Whilst an element of this is true; it is how we employ those tools that make us great, any workman will struggle to do their job with greatness utilising poor tools.

There are some great pieces of essential equipment out there which will really help you, they aren’t just for professional chefs. I’d love to share my top tips with you so your cooking becomes a better experience. As a specialist game chef of course I focus on cooking wild meat, which does need handling with care to get the best eating experience.


I am an avid fan of Flint & Flame knives, in particular their classic wooden handled style. They are a thing of beauty, and the unique Centre Point Balance (CPB) means I don’t tire when using them as they sit in my hand perfectly. 

Whichever make of knife you favour there are a few important considerations.

Blade size: 

I find a 10” chef knife too cumbersome for me personally, although it would no doubt suit someone taller with a bigger frame and hands. 

Jobs to be done:

Unless you have the funds to buy a full set of top-class knives, or are lucky enough to have them already, it is worth considering the majority of the work you do. A boning knife is obviously an absolute must if you are preparing game from fur and feather. My other essentials include; a small pairing knife, 5” utility knife, chef or santoku knife, and a carving knife as a minimum. The curved blade of a chef knife suits those who rock, whereas the santoku suits a chop-chop style.


Keep your blades sharp, no excuses.

There are now a variety of sharpening tools easily available, from a classic diamond steel through to a whetstone. Experiment, learn how to use it properly, find what suits you and then put it to work. Trust me a quick sharpen every time is a lot easier than trying to salvage a blunt knife! No matter how good the quality.


Game benefits from being cooked either ‘hot & fast’ or ‘slow & low’. It is therefore really beneficial to invest in pans which can achieve this to a maximum level.

Cast iron skillets are unbeatable for the ‘hot & fast’ method. They do not need to cost a fortune and you may even find the best versions lurking at the back of a cupboard or in a car boot sale! They should be heavy enough to frighten a burglar. This means the heat will distribute evenly throughout the pan, and you can take it high enough to seal the meat super fast, maintaining all the lovely moisture and flavour.

Another fantastic quality is that in my experience these cast iron pans can be used on any hob, including induction, which is often the undoing of a chef at public events in a demo kitchen! Washing up liquid, a wire scrubber and some oil to preserve them after cleaning is really all that’s needed to maintain them.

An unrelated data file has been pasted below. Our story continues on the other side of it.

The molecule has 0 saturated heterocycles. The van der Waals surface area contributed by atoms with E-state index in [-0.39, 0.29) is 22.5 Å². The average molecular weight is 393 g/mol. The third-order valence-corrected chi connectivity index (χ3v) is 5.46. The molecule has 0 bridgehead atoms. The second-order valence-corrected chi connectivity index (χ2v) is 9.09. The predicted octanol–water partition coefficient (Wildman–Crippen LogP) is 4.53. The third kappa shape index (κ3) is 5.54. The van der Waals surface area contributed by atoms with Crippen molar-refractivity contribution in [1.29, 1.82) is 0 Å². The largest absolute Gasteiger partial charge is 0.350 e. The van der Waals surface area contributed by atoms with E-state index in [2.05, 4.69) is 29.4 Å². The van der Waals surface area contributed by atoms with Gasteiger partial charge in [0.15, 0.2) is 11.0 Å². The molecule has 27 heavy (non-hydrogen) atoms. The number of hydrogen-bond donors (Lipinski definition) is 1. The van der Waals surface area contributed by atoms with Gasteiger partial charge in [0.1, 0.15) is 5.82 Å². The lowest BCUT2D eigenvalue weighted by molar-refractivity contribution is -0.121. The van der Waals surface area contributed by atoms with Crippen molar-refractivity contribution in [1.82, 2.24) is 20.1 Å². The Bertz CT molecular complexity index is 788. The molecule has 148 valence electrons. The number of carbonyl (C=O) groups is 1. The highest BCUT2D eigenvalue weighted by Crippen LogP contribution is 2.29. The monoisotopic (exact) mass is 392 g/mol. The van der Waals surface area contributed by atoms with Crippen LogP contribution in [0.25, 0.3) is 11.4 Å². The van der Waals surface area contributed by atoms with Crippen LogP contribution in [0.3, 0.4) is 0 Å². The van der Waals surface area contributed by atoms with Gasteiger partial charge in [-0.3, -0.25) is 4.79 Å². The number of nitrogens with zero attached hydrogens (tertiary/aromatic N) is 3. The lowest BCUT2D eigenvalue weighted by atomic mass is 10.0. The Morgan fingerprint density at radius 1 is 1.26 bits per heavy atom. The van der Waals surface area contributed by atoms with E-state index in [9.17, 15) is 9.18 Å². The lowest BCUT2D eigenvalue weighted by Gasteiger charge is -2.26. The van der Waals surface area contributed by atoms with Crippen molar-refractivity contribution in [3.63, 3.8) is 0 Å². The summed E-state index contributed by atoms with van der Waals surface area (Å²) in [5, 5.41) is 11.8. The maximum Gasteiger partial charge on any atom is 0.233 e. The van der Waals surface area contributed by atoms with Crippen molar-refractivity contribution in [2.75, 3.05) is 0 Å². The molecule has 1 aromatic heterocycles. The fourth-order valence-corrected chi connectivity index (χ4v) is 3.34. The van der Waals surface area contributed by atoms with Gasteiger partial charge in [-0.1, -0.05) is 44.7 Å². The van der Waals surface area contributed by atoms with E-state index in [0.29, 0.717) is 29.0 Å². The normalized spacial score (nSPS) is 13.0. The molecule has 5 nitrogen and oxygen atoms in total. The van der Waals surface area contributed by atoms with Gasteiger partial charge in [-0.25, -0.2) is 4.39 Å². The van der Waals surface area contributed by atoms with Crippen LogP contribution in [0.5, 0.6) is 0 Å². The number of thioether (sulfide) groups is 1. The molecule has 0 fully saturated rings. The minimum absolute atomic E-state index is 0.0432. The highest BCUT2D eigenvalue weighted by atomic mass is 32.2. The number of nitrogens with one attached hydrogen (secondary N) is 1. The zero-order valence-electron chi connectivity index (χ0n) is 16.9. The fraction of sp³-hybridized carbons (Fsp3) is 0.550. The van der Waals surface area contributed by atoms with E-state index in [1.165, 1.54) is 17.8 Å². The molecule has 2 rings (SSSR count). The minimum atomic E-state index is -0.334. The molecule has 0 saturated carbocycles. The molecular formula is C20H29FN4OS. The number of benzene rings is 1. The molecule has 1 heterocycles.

The slow & low method allows a little more variety. I’m not a fan of electric slow cookers, no offence intended they just don’t float my boat other than if I’m making sauces where the meat falls apart entirely. I much prefer a big soup pan on the hob, or a cast iron casserole for in the oven. Talking of soup pans, I will always use a pan and blender as opposed to a fancy soup maker. Remember it is how you utilise your quality tools which create greatness.

A little, high-sided sauce pan, for sauces (obviously) and you are set!

Electric Equipment:

If you are making sauces, soups, and other elements to your dishes you will struggle to do any of them with great skill without a food processor and a blender. For even simple things such as a smooth aioli, breadcrumbs, and soups these bits of kit are most definitely worth the investment. 

If you are wanting to process game at home there are two items I would highly recommend in addition:

A mincer, they usually come with different grade plates and a sausage adapter. Just think of the possibilities!

A vacuum sealer; I have a Fresko V8 which cost less than £100, and it keeps your frozen game in much better condition, as well as allowing better organisation of your freezer. You can also seal without vacuuming for poaching all sorts of items which will prevent loss of flavour too.

This is by no means an exhaustive list of equipment but hopefully will help to prioritise some fundamentals in your kitchen.

Do follow me on Facebook and Instagram media for further tips and inspiration:

Now just a final word on resting: please rest your meat on a nice thick wooden board. This will maintain the meat’s temperature and so allow the meat to rest properly throughout.

Happy cooking girls!

Written by Esther aka The Country Cook

Essential Equipment Includes A Loyal Dog